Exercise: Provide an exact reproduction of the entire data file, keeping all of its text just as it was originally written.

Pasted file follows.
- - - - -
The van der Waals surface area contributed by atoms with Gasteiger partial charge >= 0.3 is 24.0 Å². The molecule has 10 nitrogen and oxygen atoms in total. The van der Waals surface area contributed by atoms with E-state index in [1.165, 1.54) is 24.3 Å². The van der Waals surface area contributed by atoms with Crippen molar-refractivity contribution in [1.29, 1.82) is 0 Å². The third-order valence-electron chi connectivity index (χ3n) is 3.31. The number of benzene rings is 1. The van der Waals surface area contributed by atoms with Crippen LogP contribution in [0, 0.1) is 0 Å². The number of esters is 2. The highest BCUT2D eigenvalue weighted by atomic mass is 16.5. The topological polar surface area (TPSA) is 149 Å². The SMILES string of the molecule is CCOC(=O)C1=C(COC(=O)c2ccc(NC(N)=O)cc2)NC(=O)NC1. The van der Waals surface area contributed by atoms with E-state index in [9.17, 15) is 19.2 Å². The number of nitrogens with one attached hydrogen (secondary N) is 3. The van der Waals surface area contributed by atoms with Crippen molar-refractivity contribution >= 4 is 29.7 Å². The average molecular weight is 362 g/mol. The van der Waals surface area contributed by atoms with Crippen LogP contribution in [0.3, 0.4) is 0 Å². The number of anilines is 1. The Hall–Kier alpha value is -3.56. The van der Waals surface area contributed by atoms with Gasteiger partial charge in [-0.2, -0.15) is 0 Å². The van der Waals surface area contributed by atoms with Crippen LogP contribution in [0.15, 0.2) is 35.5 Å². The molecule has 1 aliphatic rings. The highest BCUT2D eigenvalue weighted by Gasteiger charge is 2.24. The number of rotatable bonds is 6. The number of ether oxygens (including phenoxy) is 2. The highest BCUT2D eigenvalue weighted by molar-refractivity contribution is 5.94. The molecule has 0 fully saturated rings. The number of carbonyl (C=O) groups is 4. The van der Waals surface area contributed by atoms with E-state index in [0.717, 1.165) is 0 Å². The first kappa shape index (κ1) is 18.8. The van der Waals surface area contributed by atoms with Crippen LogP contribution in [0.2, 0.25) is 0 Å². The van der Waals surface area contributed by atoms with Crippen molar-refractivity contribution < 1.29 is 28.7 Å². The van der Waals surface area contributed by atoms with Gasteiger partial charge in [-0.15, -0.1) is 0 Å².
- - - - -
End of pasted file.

The van der Waals surface area contributed by atoms with Gasteiger partial charge >= 0.3 is 24.0 Å². The molecule has 10 nitrogen and oxygen atoms in total. The van der Waals surface area contributed by atoms with E-state index in [1.165, 1.54) is 24.3 Å². The van der Waals surface area contributed by atoms with Crippen molar-refractivity contribution in [1.29, 1.82) is 0 Å². The third-order valence-electron chi connectivity index (χ3n) is 3.31. The number of benzene rings is 1. The van der Waals surface area contributed by atoms with Crippen LogP contribution in [0, 0.1) is 0 Å². The number of esters is 2. The highest BCUT2D eigenvalue weighted by atomic mass is 16.5. The topological polar surface area (TPSA) is 149 Å². The SMILES string of the molecule is CCOC(=O)C1=C(COC(=O)c2ccc(NC(N)=O)cc2)NC(=O)NC1. The van der Waals surface area contributed by atoms with E-state index in [9.17, 15) is 19.2 Å². The number of nitrogens with one attached hydrogen (secondary N) is 3. The van der Waals surface area contributed by atoms with Crippen molar-refractivity contribution >= 4 is 29.7 Å². The average molecular weight is 362 g/mol. The van der Waals surface area contributed by atoms with Crippen LogP contribution in [0.3, 0.4) is 0 Å². The number of anilines is 1. The Hall–Kier alpha value is -3.56. The van der Waals surface area contributed by atoms with Gasteiger partial charge in [-0.2, -0.15) is 0 Å². The van der Waals surface area contributed by atoms with Crippen LogP contribution in [0.15, 0.2) is 35.5 Å². The molecule has 1 aliphatic rings. The highest BCUT2D eigenvalue weighted by Gasteiger charge is 2.24. The number of rotatable bonds is 6. The number of ether oxygens (including phenoxy) is 2. The highest BCUT2D eigenvalue weighted by molar-refractivity contribution is 5.94. The molecule has 0 fully saturated rings. The number of carbonyl (C=O) groups is 4. The van der Waals surface area contributed by atoms with E-state index in [0.717, 1.165) is 0 Å². The first kappa shape index (κ1) is 18.8. The van der Waals surface area contributed by atoms with Crippen LogP contribution in [0.2, 0.25) is 0 Å². The van der Waals surface area contributed by atoms with Crippen molar-refractivity contribution < 1.29 is 28.7 Å². The van der Waals surface area contributed by atoms with Gasteiger partial charge in [-0.15, -0.1) is 0 Å².